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BHARAT PETROLEUM

(THE LPG SECTOR)

TRAINING NEED ANALYSIS


(Literature Review)
Contents

Sr.no Topic Page. no


1. Overview of company 1
2. Overview of LPG sector 8
3. Training Need Analysis 13
4. Career Mapping 21
OVERVIEW OF COMPANY

Bharat Petroleum Corporation Limited (BPCL) is one of India’s largest PSU oil and
gas companies, with Fortune Global 500 rank of 287 (2008). Its corporate office is
located at Ballard Estate, Mumbai. As the name suggests, its interests are in downstream
petroleum sector. It is involved in the refining and retailing of petroleum products.

Bharat Petroleum is considered to be a pioneer in Indian petroleum industry with various


path-breaking initiatives such as Pure for Sure campaign, Petro card, Fleet card etc.

BPCL’s growth post-nationalization (in 1976) has been phenomenal. One of the single
digit Indian representatives in the Fortune 500 & Forbes 2000 listings, BPCL is often
referred to as an “MNC in PSU garb”. It is considered a pioneer in marketing initiatives,
and employs “Best in Class” practices.

History
The 1860s saw vast industrial development. A lot of petroleum refineries came up. An
important player in the South Asian market then was the Burmah Oil Company Ltd.
Though incorporated in Scotland in 1886, the company grew out of the enterprises of the
Rangoon Oil Company, which had been formed in 1871 to refine crude oil produced
from primitive hand dug wells in Upper Burma.

The search for oil in India began in 1886, when Mr. Goodenough of McKillop Stewart
Company drilled a well near Jaypore in upper Assam and struck oil. In 1889, the Assam
Railway and Trading Company (ARTC) struck oil at Digboi marking the beginning of oil
production in India.

While discoveries were made and industries expanded, John D Rockefeller together with
his business associates acquired control of numerous refineries and pipelines to later form
the giant Standard Oil Trust. The largest rivals of Standard Oil – Royal Dutch, Shell and
Rothschild – came together to form a single organization: Asiatic Petroleum Company to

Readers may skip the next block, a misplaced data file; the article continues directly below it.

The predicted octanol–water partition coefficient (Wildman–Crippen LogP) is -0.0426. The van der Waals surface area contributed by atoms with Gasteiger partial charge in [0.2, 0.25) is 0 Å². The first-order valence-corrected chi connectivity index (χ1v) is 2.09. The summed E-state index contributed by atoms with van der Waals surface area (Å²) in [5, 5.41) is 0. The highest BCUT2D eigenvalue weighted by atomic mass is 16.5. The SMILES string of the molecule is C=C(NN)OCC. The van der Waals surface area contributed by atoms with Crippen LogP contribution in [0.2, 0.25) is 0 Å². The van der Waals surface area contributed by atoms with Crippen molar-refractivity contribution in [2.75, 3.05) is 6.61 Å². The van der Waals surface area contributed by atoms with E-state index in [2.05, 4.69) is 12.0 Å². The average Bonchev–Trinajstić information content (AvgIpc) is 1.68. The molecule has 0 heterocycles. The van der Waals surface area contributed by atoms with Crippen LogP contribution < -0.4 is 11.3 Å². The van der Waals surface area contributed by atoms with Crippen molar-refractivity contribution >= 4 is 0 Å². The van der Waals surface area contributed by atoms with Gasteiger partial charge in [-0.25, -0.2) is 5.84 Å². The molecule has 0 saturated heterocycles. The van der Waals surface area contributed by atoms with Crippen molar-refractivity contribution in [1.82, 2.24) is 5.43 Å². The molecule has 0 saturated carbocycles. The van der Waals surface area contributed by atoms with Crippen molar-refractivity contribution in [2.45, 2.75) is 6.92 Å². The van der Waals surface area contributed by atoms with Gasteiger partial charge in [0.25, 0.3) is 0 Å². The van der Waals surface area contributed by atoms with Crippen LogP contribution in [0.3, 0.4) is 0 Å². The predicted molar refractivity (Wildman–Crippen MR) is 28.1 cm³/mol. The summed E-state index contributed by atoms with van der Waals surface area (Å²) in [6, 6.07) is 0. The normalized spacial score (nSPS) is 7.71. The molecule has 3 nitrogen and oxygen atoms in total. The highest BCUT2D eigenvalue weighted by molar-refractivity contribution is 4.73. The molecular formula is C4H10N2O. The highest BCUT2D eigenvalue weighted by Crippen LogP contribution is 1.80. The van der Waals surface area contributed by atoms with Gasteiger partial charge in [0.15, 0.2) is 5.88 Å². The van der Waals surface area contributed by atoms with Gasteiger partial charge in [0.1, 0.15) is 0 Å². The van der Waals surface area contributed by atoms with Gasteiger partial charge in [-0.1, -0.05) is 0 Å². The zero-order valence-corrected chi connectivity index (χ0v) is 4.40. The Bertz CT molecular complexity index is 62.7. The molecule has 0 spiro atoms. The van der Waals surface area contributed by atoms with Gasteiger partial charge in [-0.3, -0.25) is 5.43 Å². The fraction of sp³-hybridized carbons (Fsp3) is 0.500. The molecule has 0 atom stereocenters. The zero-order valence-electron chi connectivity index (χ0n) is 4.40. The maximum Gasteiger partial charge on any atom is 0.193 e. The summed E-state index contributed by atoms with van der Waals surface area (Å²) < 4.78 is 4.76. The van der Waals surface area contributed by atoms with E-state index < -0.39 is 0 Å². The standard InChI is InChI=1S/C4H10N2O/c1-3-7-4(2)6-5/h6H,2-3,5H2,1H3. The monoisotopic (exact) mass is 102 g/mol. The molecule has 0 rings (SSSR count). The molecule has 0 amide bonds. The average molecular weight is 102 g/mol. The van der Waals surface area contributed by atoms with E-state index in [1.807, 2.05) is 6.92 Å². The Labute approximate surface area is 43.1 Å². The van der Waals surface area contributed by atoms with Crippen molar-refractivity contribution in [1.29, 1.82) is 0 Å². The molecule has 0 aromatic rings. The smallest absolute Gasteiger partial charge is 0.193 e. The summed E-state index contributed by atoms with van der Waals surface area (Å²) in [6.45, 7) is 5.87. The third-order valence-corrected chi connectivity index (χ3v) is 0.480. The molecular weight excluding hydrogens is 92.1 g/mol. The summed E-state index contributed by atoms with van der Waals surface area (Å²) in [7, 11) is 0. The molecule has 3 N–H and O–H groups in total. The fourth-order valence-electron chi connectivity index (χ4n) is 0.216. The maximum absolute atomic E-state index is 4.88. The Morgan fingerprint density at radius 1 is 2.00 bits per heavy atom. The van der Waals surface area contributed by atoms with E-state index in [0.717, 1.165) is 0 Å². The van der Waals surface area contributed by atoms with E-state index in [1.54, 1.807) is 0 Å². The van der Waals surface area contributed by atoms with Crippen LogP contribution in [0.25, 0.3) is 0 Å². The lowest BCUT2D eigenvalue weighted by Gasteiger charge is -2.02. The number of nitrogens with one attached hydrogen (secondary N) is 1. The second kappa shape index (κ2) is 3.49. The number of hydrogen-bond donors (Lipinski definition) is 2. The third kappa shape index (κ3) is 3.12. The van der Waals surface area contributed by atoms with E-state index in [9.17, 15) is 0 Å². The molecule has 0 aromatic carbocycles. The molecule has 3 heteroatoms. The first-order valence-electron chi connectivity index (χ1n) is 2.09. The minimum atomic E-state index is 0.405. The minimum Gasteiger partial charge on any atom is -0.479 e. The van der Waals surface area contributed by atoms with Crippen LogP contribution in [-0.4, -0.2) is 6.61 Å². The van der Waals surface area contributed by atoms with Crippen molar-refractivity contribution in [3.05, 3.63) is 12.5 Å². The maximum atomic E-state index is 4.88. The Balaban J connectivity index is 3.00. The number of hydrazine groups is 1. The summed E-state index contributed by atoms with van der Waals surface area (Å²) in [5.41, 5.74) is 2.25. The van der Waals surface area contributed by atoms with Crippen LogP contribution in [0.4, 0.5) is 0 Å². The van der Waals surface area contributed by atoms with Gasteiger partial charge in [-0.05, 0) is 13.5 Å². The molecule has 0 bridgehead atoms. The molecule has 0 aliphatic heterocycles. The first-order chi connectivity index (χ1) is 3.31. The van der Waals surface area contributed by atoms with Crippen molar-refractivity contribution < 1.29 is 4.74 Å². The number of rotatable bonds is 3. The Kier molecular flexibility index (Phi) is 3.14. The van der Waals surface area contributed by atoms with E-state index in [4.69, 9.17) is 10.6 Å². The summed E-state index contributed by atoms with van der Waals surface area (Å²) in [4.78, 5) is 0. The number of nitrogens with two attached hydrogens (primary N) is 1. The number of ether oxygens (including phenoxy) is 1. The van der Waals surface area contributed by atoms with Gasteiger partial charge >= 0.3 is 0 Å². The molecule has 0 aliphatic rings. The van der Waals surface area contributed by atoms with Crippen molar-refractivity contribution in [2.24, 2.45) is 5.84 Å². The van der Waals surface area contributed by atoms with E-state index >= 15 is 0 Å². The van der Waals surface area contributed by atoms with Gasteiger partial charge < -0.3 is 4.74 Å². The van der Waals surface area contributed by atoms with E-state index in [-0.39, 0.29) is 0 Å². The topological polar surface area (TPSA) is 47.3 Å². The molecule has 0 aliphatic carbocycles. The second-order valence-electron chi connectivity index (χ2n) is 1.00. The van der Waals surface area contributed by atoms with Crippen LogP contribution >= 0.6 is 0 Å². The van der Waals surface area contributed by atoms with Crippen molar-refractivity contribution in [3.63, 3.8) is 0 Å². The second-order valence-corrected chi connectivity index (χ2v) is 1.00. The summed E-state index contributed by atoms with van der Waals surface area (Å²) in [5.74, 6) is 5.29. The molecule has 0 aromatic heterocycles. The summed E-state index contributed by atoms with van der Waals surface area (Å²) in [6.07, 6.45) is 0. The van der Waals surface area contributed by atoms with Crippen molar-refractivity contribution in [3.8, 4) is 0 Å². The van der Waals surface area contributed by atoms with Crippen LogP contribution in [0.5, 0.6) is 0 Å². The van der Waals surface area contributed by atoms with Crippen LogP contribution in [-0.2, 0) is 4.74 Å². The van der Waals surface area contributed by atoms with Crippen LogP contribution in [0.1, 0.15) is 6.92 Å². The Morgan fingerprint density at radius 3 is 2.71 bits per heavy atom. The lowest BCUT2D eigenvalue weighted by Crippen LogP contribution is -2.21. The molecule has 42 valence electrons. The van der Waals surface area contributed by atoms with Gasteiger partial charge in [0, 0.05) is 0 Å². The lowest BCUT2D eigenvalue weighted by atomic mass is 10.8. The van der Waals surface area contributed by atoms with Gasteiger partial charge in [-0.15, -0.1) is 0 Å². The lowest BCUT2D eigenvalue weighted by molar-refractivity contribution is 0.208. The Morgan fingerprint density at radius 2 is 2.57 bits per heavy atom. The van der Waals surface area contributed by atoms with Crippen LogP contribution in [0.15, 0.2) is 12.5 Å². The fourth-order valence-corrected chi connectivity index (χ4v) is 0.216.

market petroleum products in South Asia.

In 1928, Asiatic Petroleum (India) joined hands with Burmah Oil Company – an active
producer, refiner and distributor of petroleum products, particularly in Indian and
Burmese markets. This alliance led to the formation of Burmah-Shell Oil Storage and
Distributing Company of India Limited. A pioneer in more ways than one, Burmah Shell
began its operations with import and marketing of Kerosene. This was imported in bulk
and transported in 4 gallon and 1 gallon tins through rail, road and country craft all over
India. With motor cars, came canned Petrol, followed by service stations. In the 1930s,
retail sales points were built with driveways set back from the road; service stations
began to appear and became accepted as a part of road development. After the war
Burmah Shell established efficient and up-to-date service and filling stations to give the
customers the highest possible standard of service facilities.

From Burmah Shell to Bharat Petroleum

On 24 January 1976, the Burmah Shell Group of Companies was taken over by the
Government of India to form Bharat Refineries Limited. On 1 August 1977, it was
renamed Bharat Petroleum Corporation Limited. It was also the first refinery to process
newly found indigenous crude Bombay High, in the country. Today Bharat Petroleum
Corporation Limited has got three refineries at Mumbai, Kochi and Numaligarh. They are
also on the verge of commissioning another refinery at Bina in Madhya Pradesh

Visionary Approach

The core strength of Bharat Petroleum Corporation Limited has always been the ardent
pursuit of qualitative excellence for maximization of customer satisfaction. Thus Bharat
Petroleum, the erstwhile Burmah Shell, has today become one of the most formidable
names in the petroleum industry.
Bharat Petroleum produces a diverse range of products, from petrochemicals and solvents
to aircraft fuel and specialty lubricants and markets them through its wide network of
Petrol Stations, Kerosene Dealers, LPG Distributors, Lube Shoppes, besides supplying
fuel directly to hundreds of industries, and several international and domestic airlines.

The Winds of Change – A Transformed Organization Emerges

Opening up of the Indian economy in the nineties brought with it more competition and
challenges, kindled by the phased dismantling of the Administered Pricing Mechanism
(APM) and emergence of additional capacities in the region in refining and marketing.
In 1996, Bharat Petroleum went through a process of visioning, involving people at all
levels, which evolved a shared vision and a set of shared values. Based on this, the
company restructured itself, in a proactive move to adapt to the emerging competitive
scenario. The function-based structure was carefully dismantled and replaced with a
process-based one. This made the company more responsive to its customer needs.
Bharat Petroleum realizes that, in the long run, success can only come with a total
reorientation and change in approach with the customer as the focal point. Today, Bharat
Petroleum is restructured into a Corporate Centre, Strategic Business Units (SBUs) and